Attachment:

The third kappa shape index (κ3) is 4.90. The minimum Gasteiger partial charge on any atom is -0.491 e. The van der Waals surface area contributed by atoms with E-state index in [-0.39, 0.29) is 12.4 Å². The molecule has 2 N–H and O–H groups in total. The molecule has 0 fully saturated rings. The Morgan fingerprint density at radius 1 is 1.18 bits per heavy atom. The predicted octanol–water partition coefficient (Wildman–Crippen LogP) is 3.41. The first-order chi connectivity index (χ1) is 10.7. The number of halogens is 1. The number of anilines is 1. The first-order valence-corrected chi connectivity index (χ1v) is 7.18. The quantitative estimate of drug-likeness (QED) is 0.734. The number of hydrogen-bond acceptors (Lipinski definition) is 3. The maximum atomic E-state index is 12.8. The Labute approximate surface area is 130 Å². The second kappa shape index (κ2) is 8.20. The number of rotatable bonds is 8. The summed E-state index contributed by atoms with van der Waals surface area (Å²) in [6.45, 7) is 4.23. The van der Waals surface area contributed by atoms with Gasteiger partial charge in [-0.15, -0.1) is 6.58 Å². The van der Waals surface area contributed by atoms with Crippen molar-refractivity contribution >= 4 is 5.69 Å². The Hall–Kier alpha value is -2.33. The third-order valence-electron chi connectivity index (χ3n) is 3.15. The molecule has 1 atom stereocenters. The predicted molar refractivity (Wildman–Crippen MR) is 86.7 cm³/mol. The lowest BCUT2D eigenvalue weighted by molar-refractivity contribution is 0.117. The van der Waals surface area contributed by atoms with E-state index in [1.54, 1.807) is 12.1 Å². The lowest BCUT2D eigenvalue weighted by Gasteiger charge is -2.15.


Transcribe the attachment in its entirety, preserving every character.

The third kappa shape index (κ3) is 4.90. The minimum Gasteiger partial charge on any atom is -0.491 e. The van der Waals surface area contributed by atoms with E-state index in [-0.39, 0.29) is 12.4 Å². The molecule has 2 N–H and O–H groups in total. The molecule has 0 fully saturated rings. The Morgan fingerprint density at radius 1 is 1.18 bits per heavy atom. The predicted octanol–water partition coefficient (Wildman–Crippen LogP) is 3.41. The first-order chi connectivity index (χ1) is 10.7. The number of halogens is 1. The number of anilines is 1. The first-order valence-corrected chi connectivity index (χ1v) is 7.18. The quantitative estimate of drug-likeness (QED) is 0.734. The number of hydrogen-bond acceptors (Lipinski definition) is 3. The maximum atomic E-state index is 12.8. The Labute approximate surface area is 130 Å². The second kappa shape index (κ2) is 8.20. The number of rotatable bonds is 8. The summed E-state index contributed by atoms with van der Waals surface area (Å²) in [6.45, 7) is 4.23. The van der Waals surface area contributed by atoms with Gasteiger partial charge in [-0.15, -0.1) is 6.58 Å². The van der Waals surface area contributed by atoms with Crippen molar-refractivity contribution >= 4 is 5.69 Å². The Hall–Kier alpha value is -2.33. The third-order valence-electron chi connectivity index (χ3n) is 3.15. The molecule has 1 atom stereocenters. The predicted molar refractivity (Wildman–Crippen MR) is 86.7 cm³/mol. The lowest BCUT2D eigenvalue weighted by molar-refractivity contribution is 0.117. The van der Waals surface area contributed by atoms with E-state index in [1.54, 1.807) is 12.1 Å². The lowest BCUT2D eigenvalue weighted by Gasteiger charge is -2.15.